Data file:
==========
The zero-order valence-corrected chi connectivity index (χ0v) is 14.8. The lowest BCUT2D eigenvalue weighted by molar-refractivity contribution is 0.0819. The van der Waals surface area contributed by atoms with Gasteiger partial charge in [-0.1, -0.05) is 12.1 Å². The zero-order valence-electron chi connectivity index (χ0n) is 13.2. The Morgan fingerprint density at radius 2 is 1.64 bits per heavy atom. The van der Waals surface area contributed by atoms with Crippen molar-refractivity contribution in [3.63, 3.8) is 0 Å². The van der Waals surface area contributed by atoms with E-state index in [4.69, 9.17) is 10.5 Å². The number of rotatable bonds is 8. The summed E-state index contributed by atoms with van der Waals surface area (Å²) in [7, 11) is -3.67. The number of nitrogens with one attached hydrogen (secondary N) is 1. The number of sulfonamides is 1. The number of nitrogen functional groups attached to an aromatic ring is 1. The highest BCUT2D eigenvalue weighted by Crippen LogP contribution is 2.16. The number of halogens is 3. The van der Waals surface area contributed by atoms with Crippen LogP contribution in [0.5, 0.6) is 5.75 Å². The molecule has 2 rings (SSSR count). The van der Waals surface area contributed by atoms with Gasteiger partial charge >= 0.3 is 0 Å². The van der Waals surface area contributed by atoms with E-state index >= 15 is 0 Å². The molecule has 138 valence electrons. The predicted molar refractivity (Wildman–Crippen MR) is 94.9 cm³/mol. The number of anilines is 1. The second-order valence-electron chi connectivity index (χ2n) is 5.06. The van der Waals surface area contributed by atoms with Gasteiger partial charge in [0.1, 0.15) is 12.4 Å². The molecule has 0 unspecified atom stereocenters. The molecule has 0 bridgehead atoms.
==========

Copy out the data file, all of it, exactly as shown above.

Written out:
The zero-order valence-corrected chi connectivity index (χ0v) is 14.8. The lowest BCUT2D eigenvalue weighted by molar-refractivity contribution is 0.0819. The van der Waals surface area contributed by atoms with Gasteiger partial charge in [-0.1, -0.05) is 12.1 Å². The zero-order valence-electron chi connectivity index (χ0n) is 13.2. The Morgan fingerprint density at radius 2 is 1.64 bits per heavy atom. The van der Waals surface area contributed by atoms with Crippen molar-refractivity contribution in [3.63, 3.8) is 0 Å². The van der Waals surface area contributed by atoms with E-state index in [4.69, 9.17) is 10.5 Å². The number of rotatable bonds is 8. The summed E-state index contributed by atoms with van der Waals surface area (Å²) in [7, 11) is -3.67. The number of nitrogens with one attached hydrogen (secondary N) is 1. The number of sulfonamides is 1. The number of nitrogen functional groups attached to an aromatic ring is 1. The highest BCUT2D eigenvalue weighted by Crippen LogP contribution is 2.16. The number of halogens is 3. The van der Waals surface area contributed by atoms with Crippen LogP contribution in [0.5, 0.6) is 5.75 Å². The molecule has 2 rings (SSSR count). The van der Waals surface area contributed by atoms with Gasteiger partial charge >= 0.3 is 0 Å². The van der Waals surface area contributed by atoms with E-state index >= 15 is 0 Å². The molecule has 138 valence electrons. The predicted molar refractivity (Wildman–Crippen MR) is 94.9 cm³/mol. The number of anilines is 1. The second-order valence-electron chi connectivity index (χ2n) is 5.06. The van der Waals surface area contributed by atoms with Gasteiger partial charge in [0.1, 0.15) is 12.4 Å². The molecule has 0 unspecified atom stereocenters. The molecule has 0 bridgehead atoms.